7 Interesting Facts about Osaka

Located on the island of Honshu, Osaka is one of the main cities in Japan. It has been the capital city of the country many times due to its strategic position on Osaka Bay. With a history spanning over 1,400 years, there is a lot to know about this vibrant port city. From having the oldest Buddhist temple in the country to one of the largest aquariums and Ferris wheels in the world, here are some of the most interesting facts about Osaka.

7 Interesting Facts about Osaka

1. Osaka is the second-largest city in Japan

Osaka is the capital of the Osaka Prefecture. It is part of Japan’s second-largest metropolitan area, Keihanshin with about 20 million people. Japan’s largest metropolitan area is the Greater Tokyo Area, which has a population that is estimated to be over 36 million. As of January 2022, the population of Osaka is 19,059,856 people. It is the 2nd most populous city in Japan (after Tokyo), and the tenth most populous in the world.

2. Osaka was once the capital of Japan

During the 4th or 5th-century, Osaka city was the first capital of Japan because it was the most popular port city of the time. During the 16th century, Kyoto was the capital city but Osaka was the political and economic capital of Japan. Today, Osaka is one of Japan’s largest financial centres.

3. Osaka Castle is a Japanese landmark

The city’s most famous landmark is Osaka Castle, which played a major role in the unification of Japan during the sixteenth century of the Azuchi-Momoyama period. The central building is five stories on the outside and eight stories on the inside and the castle grounds contain thirteen structures that the Japanese government have designated as important cultural assets. You’ll also find Osaka Castle Park on the castle grounds. Once you see it you’ll understand why many consider it to be one of the most beautiful buildings in the world.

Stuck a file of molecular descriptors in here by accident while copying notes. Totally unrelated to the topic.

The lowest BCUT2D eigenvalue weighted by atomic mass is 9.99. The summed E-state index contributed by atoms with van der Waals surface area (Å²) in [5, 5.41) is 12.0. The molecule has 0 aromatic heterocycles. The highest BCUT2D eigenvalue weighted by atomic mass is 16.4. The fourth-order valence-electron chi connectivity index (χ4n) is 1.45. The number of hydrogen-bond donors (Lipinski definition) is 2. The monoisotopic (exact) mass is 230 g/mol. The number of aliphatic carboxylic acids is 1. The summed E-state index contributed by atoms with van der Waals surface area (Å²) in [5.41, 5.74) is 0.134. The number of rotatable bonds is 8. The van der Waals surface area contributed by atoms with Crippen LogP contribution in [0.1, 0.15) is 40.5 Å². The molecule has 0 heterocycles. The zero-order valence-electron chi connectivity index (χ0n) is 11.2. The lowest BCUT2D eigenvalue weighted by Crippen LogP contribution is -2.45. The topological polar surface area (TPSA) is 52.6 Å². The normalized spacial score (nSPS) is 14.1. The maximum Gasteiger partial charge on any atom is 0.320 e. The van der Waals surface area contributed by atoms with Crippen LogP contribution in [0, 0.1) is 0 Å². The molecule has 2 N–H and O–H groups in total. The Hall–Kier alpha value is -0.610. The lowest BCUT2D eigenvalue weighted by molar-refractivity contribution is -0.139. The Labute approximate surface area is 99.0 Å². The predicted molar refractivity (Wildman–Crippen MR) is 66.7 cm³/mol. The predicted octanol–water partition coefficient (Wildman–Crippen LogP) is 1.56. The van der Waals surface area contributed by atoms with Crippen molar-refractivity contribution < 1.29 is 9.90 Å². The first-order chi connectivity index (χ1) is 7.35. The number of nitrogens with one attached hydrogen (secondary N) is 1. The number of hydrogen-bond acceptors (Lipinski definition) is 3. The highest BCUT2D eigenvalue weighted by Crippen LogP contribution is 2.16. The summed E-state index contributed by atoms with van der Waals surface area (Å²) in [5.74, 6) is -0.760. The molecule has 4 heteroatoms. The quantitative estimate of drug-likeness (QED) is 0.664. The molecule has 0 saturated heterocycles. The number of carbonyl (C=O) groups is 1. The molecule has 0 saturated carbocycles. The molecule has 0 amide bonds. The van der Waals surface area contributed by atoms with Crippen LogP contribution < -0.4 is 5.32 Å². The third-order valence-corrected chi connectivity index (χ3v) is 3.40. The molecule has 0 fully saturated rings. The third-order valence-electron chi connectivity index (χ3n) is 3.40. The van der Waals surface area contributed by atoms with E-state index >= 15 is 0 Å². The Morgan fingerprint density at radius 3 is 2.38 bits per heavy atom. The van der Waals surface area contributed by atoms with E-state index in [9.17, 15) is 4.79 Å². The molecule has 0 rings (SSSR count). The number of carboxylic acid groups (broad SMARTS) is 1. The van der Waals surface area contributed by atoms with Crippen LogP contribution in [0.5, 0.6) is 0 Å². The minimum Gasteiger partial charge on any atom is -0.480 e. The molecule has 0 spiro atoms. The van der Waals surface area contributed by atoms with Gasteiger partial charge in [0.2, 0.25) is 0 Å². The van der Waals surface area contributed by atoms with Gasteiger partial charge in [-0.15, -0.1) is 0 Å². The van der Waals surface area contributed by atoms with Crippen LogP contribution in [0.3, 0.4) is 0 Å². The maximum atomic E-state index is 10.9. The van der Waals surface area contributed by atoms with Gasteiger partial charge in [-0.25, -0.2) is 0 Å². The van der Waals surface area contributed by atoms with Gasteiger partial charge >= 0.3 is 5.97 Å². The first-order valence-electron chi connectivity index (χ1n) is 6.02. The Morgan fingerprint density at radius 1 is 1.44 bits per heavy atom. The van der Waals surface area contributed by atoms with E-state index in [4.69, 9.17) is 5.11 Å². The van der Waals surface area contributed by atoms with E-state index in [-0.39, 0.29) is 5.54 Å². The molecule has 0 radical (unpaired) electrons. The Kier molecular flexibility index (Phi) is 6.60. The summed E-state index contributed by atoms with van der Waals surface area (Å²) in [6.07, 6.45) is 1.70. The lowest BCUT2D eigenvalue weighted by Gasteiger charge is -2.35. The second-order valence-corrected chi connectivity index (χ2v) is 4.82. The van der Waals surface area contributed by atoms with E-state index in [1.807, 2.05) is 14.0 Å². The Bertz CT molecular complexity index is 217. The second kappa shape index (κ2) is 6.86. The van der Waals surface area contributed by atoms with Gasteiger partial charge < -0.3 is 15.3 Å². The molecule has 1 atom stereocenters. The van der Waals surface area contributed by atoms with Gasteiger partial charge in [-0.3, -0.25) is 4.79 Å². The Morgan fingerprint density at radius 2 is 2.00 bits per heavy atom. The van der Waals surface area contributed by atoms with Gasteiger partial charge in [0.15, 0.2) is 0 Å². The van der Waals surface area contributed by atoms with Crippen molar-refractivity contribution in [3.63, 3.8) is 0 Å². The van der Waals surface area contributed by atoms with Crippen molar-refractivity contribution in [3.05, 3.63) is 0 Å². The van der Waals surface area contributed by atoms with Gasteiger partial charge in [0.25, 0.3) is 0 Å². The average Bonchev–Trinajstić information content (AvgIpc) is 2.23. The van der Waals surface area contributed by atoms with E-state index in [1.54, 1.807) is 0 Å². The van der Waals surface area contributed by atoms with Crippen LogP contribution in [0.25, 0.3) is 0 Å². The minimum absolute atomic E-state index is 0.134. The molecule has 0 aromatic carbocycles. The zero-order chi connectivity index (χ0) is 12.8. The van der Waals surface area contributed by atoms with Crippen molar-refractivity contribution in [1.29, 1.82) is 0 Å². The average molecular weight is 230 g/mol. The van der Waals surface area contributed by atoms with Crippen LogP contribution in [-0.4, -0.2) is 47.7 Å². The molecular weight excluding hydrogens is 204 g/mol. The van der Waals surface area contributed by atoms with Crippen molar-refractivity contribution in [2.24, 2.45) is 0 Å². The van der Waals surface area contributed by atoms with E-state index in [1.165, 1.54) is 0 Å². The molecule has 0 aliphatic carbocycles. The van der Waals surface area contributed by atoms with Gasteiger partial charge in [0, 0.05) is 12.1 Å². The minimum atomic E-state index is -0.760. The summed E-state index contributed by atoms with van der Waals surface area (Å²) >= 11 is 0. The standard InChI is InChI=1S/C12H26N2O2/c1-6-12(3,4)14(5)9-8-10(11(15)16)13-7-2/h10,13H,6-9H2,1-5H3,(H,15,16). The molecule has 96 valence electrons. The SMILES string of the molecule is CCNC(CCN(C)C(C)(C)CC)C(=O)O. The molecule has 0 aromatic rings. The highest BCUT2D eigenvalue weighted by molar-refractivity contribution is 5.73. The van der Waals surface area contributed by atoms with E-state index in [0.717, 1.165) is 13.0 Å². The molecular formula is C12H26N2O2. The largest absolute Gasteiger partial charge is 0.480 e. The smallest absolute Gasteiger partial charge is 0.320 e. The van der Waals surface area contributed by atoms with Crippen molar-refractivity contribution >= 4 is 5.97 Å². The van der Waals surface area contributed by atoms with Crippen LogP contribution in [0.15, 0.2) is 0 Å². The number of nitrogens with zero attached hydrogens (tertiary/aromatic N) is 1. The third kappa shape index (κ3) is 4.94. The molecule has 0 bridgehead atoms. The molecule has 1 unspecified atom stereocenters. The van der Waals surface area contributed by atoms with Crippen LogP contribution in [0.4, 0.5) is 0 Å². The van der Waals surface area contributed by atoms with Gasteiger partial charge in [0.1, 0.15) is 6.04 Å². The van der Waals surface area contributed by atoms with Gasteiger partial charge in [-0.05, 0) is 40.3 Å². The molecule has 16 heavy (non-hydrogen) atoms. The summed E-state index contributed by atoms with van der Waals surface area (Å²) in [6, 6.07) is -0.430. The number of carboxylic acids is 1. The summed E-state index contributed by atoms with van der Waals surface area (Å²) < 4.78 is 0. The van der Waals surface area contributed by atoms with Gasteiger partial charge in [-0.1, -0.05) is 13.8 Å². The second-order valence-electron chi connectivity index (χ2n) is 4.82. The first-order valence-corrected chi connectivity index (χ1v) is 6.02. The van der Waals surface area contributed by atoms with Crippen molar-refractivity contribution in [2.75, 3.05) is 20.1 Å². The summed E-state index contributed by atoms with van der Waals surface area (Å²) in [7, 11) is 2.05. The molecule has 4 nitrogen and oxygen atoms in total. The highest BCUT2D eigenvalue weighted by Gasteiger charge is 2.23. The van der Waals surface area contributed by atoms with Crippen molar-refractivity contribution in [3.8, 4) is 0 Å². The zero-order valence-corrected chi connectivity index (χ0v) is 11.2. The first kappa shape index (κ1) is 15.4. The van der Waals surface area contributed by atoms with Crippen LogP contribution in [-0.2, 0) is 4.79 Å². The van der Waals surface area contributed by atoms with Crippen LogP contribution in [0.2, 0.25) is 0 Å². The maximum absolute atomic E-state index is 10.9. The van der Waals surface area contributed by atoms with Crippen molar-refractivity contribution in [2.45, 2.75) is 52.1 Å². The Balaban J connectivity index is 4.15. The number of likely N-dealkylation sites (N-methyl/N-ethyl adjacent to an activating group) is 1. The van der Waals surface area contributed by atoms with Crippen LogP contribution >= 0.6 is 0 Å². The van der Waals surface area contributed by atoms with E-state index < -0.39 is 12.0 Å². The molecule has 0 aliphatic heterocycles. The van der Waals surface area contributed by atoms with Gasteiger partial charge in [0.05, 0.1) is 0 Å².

4. Osaka is home to the oldest Buddhist temple in Japan

Prince Shotoku established the Shitennō-ji ancient temple some 1,400 years ago. This temple in Osaka is the first officially administered Buddhist temple in Japan and the oldest. Although, having been burned down over the years, the temple buildings have been rebuilt over the centuries.

By 663highland, CC BY 2.5

5. Osaka is home to Universal Studios Japan

Osaka is home to Universal Studios Japan, which was the first theme park under the Universal Studios brand to be built in Asia and the first one to be built outside of the United States of America. The park opened on March 31, 2001. Universal Studios Japan is one of the most visited theme parks in the world. In 2019, it had 14,500,000 visitors making it the fifth most visited theme park in the world.

6. One of the largest aquariums in the world is in Osaka

The famous American architect Peter Chermayeff designed the Osaka Aquarium Kaiyukan, which is located in the Tempozan Harbor Village of Osaka’s bay area. It is one of Japan’s most spectacular aquariums and when it first opened it was one of the largest public aquariums in the world. Nowadays, it is the sixth-largest in the world and the second-largest in Japan – the Churaumi Aquarium in Motobu is bigger.

interesting facts about osaka

7. One of the world’s largest Ferris wheels is in Osaka

Tempozan Ferris Wheel is located in Tempozan Harbor Village, next to the Osaka Aquarium Kaiyukan. When it opened to the public on July 12, 1997, it was the tallest Ferris wheel in the world. It has a height of 112.5 metres (369 ft) and a diameter of 100 metres (330 ft). Today, it is the ninth-tallest Ferris wheel in the world. The wheel features coloured lights that give the weather forecast for the following day, for instance, orange lights indicate a sunny day, green lights a cloudy day and blue lights mean a rainy day.

Melanie May

Melanie is an intrepid solo traveller, endlessly curious about people, places and food. She is a fan of slow travel and loves exploring the world by mouth, discovering a culture through its food. Having backpacked her way around the world she turned her wanderlust into a career and is now a full-time travel writer.

View stories